The Navigator: Travelers may face credit card fees from banks, airlines
On second thought, maybe you should leave home without it.
For years, I've been telling travelers to pay with plastic and so have my buddies in the vacation punditry business.
Credit cards protect you from unscrupulous travel agents and tour operators. They hold companies accountable for substandard cruises, flights and hotel rooms. Plus, you can rack up more frequent-flier miles than you'll ever be able to spend.
But what if the very payment system everyone swears by was quietly helping itself to your money, a few bucks at a time, when you travel? What if companies were quietly tacking new fees onto your bill when you were away?
No need to imagine. Let me introduce you to two fast-growing credit card surcharges: the foreign transaction fee and the airline ticket convenience fee.
The foreign transaction fee charges a flat rate -- usually 2 or 3 percent -- of any purchase that takes place with a non-U.S. company, regardless of your location or currency. In other words, you can buy a trip right here in the U. S. of A., pay in greenbacks and still get smacked with a foreign transaction fee.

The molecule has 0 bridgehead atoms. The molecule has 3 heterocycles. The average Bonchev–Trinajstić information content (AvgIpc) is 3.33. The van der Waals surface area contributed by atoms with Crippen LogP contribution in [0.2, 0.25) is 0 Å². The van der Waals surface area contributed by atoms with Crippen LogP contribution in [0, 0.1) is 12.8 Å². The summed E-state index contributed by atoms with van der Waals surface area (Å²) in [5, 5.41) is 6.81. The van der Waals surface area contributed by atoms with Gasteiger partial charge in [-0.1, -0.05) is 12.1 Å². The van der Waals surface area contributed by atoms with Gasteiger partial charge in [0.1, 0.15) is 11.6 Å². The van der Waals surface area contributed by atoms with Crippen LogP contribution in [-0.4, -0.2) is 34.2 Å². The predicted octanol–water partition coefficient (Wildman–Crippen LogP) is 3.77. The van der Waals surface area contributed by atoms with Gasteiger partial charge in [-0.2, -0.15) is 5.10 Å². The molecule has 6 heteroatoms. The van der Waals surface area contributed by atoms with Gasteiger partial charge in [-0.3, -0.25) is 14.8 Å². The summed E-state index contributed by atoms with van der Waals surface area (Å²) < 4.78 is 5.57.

For example, I heard from a reader a few weeks ago who booked her honeymoon in Canada through a U.S. travel agency. She paid in American dollars, but when she returned from her vacation, she found a surprise $310 foreign transaction fee on her credit card bill. Turns out she'd paid a Canadian company through her agent, incurring the surcharge.
To her, the fee represented nothing less than a money grab. Her bank did nothing to earn it and didn't even bother to warn her before she made the purchase.
Remarkably, this case was easily solved. The newlyweds contacted their bank, and it promptly refunded its share of the fee.
I've seen that happen more than a few times lately. Many banks and credit card companies are rolling over when confronted with questions about these surcharges, which suggests that they know the fees are both exorbitant and inexcusable.
They should really know better. A few years ago, angry customers filed a class-action lawsuit against Visa, MasterCard, their member banks and Diners Club, claiming that they'd conspired to set and conceal a 1 to 3 percent currency conversion fee. That fee applied only to transactions where dollars had to be converted. The case was settled.